Is being a TEFLer fair on your family?

Despite my rather flippant (and unnecessarily oblique) response to complaints about TEFL in my recent post on the topic, there are a few comments by “Don’t even go there” TEFLers that do sting, the stingiest of which is “You are ruining the life of your family by your selfish insistence on becoming/ remaining a TEFL teacher”.

Due to no longer working in Europe, hating the burden of personal possessions, only understanding the thrill of shopping when it is bargain hunting, and trying to be an antidote to the grandparents by not spoiling my daughter too much, I can honestly say that a lack of cash very rarely or never restricts the choices of me and my family. At the same time, even with my simple lifestyle TEFLing here in Japan doesn’t allow me to save enough to guarantee that remains true in the future. In fact, if one of us gets sick, if my daughter gets an expensive hobby or wants to go to a half decent university, or if one of us live into an inconveniently long old age, it is almost inevitable that choosing to remain a teacher will prove to be a huge inconvenience to my little tribe. So, as far as this one goes the most negative voices on TEFL forums are probably right – I am being a selfish sod in putting my own job satisfaction and the needs of my students above those of my family. And I don’t even want to think about how much future neglect of my aging UK-based parents St Peter will be totting up as I approach the pearly gates…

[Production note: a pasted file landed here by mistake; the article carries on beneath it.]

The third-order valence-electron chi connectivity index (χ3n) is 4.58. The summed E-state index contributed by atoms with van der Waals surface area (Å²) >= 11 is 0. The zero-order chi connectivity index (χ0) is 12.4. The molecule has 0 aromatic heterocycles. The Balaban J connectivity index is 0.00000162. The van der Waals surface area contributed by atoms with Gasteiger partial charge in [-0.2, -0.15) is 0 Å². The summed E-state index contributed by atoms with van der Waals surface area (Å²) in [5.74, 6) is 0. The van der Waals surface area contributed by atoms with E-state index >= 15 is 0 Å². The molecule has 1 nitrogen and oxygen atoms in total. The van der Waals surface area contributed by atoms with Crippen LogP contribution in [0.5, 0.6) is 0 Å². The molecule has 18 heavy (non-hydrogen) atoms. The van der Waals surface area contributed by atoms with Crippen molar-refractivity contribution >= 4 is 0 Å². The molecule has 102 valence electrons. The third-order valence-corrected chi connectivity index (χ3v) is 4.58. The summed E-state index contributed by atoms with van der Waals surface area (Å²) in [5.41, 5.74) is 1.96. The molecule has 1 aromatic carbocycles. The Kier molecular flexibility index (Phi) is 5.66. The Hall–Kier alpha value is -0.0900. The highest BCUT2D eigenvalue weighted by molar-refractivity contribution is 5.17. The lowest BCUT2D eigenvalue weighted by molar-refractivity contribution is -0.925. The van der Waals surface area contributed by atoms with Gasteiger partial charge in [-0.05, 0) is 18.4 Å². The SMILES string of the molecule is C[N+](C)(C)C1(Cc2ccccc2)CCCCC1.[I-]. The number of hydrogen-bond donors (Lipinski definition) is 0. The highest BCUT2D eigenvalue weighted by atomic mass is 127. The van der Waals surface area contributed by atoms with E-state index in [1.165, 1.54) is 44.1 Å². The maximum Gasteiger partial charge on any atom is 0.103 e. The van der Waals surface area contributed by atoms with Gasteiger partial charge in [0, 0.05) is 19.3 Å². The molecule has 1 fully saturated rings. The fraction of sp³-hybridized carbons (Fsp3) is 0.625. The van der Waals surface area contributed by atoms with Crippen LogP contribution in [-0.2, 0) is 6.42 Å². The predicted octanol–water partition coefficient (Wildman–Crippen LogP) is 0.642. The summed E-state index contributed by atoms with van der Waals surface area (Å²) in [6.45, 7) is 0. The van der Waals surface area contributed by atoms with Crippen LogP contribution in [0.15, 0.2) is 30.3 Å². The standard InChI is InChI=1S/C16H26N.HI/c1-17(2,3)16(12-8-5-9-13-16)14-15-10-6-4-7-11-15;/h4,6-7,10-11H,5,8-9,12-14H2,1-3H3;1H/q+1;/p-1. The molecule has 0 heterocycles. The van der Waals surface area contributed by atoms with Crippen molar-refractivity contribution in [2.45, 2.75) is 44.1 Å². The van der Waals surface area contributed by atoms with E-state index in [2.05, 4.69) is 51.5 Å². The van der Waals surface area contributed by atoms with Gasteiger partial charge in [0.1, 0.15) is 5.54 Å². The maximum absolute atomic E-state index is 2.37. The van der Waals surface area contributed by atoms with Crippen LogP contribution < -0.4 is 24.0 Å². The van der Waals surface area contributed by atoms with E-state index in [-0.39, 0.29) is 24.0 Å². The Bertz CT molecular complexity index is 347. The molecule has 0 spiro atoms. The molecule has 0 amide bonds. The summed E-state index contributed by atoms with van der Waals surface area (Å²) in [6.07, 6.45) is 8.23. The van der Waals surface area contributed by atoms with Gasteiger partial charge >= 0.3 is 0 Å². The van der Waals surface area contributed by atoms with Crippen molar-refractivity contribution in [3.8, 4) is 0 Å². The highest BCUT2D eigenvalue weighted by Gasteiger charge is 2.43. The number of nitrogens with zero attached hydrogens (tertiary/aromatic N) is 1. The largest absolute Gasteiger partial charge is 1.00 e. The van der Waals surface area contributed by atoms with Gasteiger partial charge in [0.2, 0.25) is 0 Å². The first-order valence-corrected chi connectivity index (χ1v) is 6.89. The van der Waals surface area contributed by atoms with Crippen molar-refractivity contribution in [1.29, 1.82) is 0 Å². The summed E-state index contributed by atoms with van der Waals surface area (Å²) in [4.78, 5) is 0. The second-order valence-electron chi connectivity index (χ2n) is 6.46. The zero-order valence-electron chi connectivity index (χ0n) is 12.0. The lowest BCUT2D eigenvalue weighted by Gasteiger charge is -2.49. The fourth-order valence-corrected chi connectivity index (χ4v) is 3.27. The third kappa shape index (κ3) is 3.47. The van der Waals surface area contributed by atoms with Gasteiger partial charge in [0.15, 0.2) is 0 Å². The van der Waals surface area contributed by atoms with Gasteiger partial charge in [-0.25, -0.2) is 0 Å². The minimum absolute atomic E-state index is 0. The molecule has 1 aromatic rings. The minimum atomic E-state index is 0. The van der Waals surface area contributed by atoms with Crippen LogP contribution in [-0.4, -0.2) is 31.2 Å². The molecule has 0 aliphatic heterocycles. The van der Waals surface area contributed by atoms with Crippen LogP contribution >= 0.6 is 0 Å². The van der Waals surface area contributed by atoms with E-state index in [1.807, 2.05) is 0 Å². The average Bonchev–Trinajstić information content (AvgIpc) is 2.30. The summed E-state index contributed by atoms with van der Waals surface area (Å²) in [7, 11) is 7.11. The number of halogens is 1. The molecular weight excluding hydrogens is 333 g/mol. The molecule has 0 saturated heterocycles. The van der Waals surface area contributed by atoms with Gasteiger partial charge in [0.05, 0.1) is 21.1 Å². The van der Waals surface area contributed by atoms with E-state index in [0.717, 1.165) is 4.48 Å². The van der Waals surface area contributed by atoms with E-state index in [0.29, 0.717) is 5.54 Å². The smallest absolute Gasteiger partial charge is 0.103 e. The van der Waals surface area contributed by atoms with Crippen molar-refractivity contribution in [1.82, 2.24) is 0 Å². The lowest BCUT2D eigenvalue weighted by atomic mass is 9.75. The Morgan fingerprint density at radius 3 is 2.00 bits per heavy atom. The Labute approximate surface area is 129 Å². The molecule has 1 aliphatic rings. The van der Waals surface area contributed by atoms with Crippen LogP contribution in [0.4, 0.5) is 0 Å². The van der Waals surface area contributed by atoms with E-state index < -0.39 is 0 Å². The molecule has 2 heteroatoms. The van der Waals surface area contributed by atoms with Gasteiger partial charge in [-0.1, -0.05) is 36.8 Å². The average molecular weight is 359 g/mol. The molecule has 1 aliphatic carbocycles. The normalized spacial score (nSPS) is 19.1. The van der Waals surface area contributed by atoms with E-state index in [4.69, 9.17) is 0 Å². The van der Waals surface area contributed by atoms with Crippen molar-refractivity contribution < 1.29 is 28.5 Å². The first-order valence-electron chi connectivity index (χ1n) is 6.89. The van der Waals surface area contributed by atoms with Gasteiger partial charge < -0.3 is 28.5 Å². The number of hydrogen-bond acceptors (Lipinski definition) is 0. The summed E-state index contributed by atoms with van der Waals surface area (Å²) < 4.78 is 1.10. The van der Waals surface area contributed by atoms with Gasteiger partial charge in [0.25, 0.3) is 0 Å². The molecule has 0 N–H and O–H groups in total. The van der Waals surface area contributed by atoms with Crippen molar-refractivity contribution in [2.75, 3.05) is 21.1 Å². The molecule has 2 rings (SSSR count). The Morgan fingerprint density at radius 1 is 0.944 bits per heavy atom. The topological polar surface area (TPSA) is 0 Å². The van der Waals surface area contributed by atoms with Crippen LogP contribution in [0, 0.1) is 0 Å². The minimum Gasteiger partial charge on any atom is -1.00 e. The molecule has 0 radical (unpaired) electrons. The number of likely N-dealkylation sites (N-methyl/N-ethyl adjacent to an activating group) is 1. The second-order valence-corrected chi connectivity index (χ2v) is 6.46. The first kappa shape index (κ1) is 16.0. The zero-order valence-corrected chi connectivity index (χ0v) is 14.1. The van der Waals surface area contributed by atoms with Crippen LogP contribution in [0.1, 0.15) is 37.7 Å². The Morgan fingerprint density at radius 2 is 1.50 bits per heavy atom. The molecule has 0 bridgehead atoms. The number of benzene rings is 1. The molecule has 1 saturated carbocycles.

And you? Is your ego-centric insistence on teaching Present Perfect Continuous as a career dragging your whole family down?

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3 Responses to Is being a TEFLer fair on your family?

  1. I can see the concerns – and for my part have not had any children – and don’t think I should.
    If people do then they have to be reconciled to being financially poor but otherwise good parents.

    How many children of (in there own way) selfish workaholic parents are there in the world? Too many IMO.

    My own parents were always short of money for luxuries (though I didn’t see them as such in my teens) but were present and available in ways my rather spoiled friends parents were not.

    What concerns me is that I was a child of a very different Britain. The NHS took care of my brother’s long and life threatening illness, paid for us to go to university – twice each – and provided a council house at minimal rent.

    Things are very different now.

  2. alexcase says:

    I’d agree with all that, but a still bigger concern than the lack of a safety net is the lack of social mobility- however good a parent you may be, nowadays a lack of money could well leave your children working in Starbucks and/ or paying off student loans their whole lives.

    Luckily, I only really get stressed about things I could do something about but am not (like lesson planning and being on time), and in my present situation the chances of moving out of TEFL are zero, so I don’t actually think about this kind of stuff too much.

  3. Indeed. I also know that I didn’t ‘choose’ to work in TEFL over other more lucrative options. So am pretty much guilt free.

    TBH – I think the future is pretty dark for all of us – climate change and economic melt down combined with utterly dysfunctional democratic systems making it hard if not impossible to solve even the most basic of problems.

    I enjoy working with children a lot – but I do worry what their lives will be like.

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